Those new version are non recursive and conserve traditional order.
For information : my method without searchPattern are more faster than Framework.Net one !!! (but don't really know why ;o)

You can get my test solution here : http://lionel.komsa.free.fr/temp/TestDirEnumerate2.zip
Or look here for more details : http://social.msdn.microsoft.com/Forums/en-US/netfxbcl/thread/d1988cec-b74c-4375-9b1b-6929a8a724dd/

Lionel
Posted by Lionel KOMSA on 3/11/2011 at 4:27 PM
Hi

Forgive my poor english.
I wrote functions to work around this problem; they take a delegate function Func<DirectoryInfo, Exception, bool> in parameter to callback when Enumerate a directory throw an exception. If this delegate return true, the exception is ignored.

For more details and source code, look at my post here : http://stackoverflow.com/questions/1118568/how-do-i-get-a-directory-size-files-in-the-directory-in-c/5279770#5279770

You can too download my test solution here : http://lionel.komsa.free.fr/temp/TestDirEnumerate.zip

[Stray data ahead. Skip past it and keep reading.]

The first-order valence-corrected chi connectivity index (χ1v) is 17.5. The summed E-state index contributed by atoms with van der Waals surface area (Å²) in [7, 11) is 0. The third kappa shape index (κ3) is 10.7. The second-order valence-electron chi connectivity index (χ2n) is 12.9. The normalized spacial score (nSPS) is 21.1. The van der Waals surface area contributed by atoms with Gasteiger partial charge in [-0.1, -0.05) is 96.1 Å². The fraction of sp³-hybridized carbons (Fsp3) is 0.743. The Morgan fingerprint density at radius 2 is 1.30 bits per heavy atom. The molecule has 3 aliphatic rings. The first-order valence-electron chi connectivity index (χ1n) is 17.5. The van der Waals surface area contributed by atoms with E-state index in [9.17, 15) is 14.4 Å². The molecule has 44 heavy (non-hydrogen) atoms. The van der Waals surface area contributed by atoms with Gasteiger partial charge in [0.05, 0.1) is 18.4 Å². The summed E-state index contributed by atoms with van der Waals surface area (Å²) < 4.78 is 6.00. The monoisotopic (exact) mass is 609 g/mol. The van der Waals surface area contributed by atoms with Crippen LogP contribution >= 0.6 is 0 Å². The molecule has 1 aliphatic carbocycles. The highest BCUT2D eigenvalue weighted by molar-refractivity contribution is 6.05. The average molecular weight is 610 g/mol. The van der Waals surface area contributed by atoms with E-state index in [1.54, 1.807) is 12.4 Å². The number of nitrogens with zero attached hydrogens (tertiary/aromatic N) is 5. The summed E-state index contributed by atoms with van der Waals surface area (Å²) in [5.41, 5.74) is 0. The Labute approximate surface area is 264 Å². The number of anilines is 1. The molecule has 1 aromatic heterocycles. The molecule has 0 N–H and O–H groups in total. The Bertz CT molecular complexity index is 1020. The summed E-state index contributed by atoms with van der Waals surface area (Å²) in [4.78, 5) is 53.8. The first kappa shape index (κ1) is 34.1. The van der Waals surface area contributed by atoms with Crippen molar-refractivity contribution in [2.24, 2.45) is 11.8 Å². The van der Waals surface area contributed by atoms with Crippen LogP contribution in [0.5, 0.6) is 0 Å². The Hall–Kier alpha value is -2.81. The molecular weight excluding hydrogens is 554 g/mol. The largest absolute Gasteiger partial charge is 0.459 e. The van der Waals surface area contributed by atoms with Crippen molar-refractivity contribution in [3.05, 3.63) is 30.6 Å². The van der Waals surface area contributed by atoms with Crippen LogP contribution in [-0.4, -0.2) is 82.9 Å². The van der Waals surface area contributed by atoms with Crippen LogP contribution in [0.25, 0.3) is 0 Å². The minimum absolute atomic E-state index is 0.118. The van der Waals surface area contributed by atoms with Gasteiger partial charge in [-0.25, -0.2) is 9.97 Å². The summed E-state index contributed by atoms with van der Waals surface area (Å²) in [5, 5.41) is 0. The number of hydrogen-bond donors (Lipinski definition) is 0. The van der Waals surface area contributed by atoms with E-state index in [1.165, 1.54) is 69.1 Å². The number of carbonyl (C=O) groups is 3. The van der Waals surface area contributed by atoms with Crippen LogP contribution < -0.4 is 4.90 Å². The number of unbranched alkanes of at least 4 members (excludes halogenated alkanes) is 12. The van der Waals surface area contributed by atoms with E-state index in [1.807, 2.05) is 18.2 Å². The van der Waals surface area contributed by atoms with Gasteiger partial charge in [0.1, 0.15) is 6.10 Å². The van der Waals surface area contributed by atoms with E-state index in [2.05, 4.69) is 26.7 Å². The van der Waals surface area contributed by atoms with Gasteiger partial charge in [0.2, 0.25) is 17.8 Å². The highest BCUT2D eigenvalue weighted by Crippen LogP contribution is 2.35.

The function are in IO.DirectoryInfoExtension. There's "EnumerateFiles_Recursive", "EnumerateFiles_NonRecursive" (use a queue to avoid recursion) and "EnumerateFiles_NonRecursive_TraditionalOrder" (use a stack of queue to avoid recursion and keep traditional order : content of directory and then content of first subdirectory and his own subdirectories and then content of the second...). Keep those 3 methods has no interest, I write them only for test the best one. I think to keep only the last one. I also wrote the equivalent for EnumerateFileSystemInfos and EnumerateDirectories.

Hope this help.
Sincerely.

Lionel KOMSA
Posted by Frank Dzaebel on 11/17/2010 at 7:15 AM
Try to use the following documentation proposals:

[How to: Iterate Through a Directory Tree (C# Programming Guide)]
http://msdn.microsoft.com/en-us/library/bb513869.aspx